Against the standard. Generally, opponents of a fiduciary standard maintain that broker-dealers and insurance agents are already subject to such intense regulatory oversight and disclosure requirements that any additional rules would raise costs and make it harder to serve middle-income retail clients. The American Council of Life Insurers commented: "The insurance distribution and sales process is one of the most heavily regulated in the marketplace today."

Thomas D. Currey, president of the National Association of Insurance and Financial Advisors, said the suitability standard "has a long history of catching bad actors at, generally, an early stage of their actions." He also cited the heavy load of compliance on his solo advisory practice. "Consider whether the proposed cure isn't worse than the disease," he wrote.

Dale E. Brown, president and CEO of the Financial Services Institute, urged the SEC to ensure that any rules are workable for the range of business models in the modern financial services industry. "It is likely that in this process the SEC will impose a fiduciary duty," Brown said in an interview. "Our concern is that small investors will not reap the benefit of this higher standard of care. The fiduciary standard is inherently complex and will drive up the cost of compliance. That ultimately translates into increasing the cost of financial advice."


The GAO study of the financial planning profession is also due in six months, but there's no avenue for immediate implementation. Instead, the office will report on regulatory gaps or problems it finds and recommend any legislation that seems to be warranted to create a baseline set of education, training and ethics requirements for professionals who provide financial planning services or who call themselves financial planners. The GAO, the investigative arm of Congress, will report to the House Financial Services Committee, Senate Banking Committee and the Senate Special Committee on Aging.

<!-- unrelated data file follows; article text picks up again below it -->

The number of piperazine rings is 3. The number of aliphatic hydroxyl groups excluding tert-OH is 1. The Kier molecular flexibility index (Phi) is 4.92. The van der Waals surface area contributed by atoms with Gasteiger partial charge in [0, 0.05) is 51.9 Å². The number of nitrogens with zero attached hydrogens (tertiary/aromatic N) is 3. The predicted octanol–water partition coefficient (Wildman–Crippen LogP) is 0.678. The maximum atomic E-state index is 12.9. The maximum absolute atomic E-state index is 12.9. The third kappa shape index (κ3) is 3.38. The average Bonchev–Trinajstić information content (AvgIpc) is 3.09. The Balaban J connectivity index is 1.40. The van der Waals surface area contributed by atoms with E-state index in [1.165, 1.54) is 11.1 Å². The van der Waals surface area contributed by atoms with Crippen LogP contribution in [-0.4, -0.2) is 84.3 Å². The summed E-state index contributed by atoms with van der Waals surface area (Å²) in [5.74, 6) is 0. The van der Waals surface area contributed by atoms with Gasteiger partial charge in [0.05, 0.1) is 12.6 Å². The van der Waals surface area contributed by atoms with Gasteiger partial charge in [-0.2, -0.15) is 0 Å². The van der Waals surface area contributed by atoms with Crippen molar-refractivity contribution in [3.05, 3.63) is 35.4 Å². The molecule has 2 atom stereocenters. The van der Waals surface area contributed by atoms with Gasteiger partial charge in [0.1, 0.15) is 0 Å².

Right now, consumers face a landscape with dozens of different types of financial services professionals, from accredited financial counselors to wealth management specialists. FINRA tracks nearly 100 professional designations and the requirements involved, which can range from a self-study course to the intensive education, training, examination and continuing education needed to be a certified financial planner.

"Right now, anybody can hang up a shingle and say, 'I'm a financial planner,'" says Diahann Lassus, a financial planner in New Providence, N.J., and the immediate past chair of the National Association of Personal Financial Advisors. "No education or experience required, there's nothing that even says you have to deliver service," she adds. "Consumers need to know that when someone calls themself a financial planner, there are certain standards they should meet."

There's a strong profit motive for insurance agents and other financial services professionals to call themselves financial planners. A survey by the Partnership for Retirement Education and Planning found that professionals who deem themselves planners make 40% more in gross revenue and manage three times more total assets relative to non-planners. The two groups of professionals had the same age mix of clients, years of experience, firm size, job function and types of products.


"We are hopeful that the GAO will see it the same way we do, which is that there is a need for regulation of financial planners," Mohrman-Gillis says. "This would be a very important pro-consumer regulatory measure."

Members of Congress have indicated a willingness to hold hearings and introduce legislation that lays the groundwork to regulate financial planners, Mohrman-Gillis says. Such a measure would likely be wrapped into broader legislation making technical corrections and fixes to the Dodd-Frank bill.

The SEC and GAO studies could lead to a brand-new regulatory landscape for financial planners and other financial professionals who offer personalized investment advice and planning, Mohrman-Gillis says. "Consumers need more protection."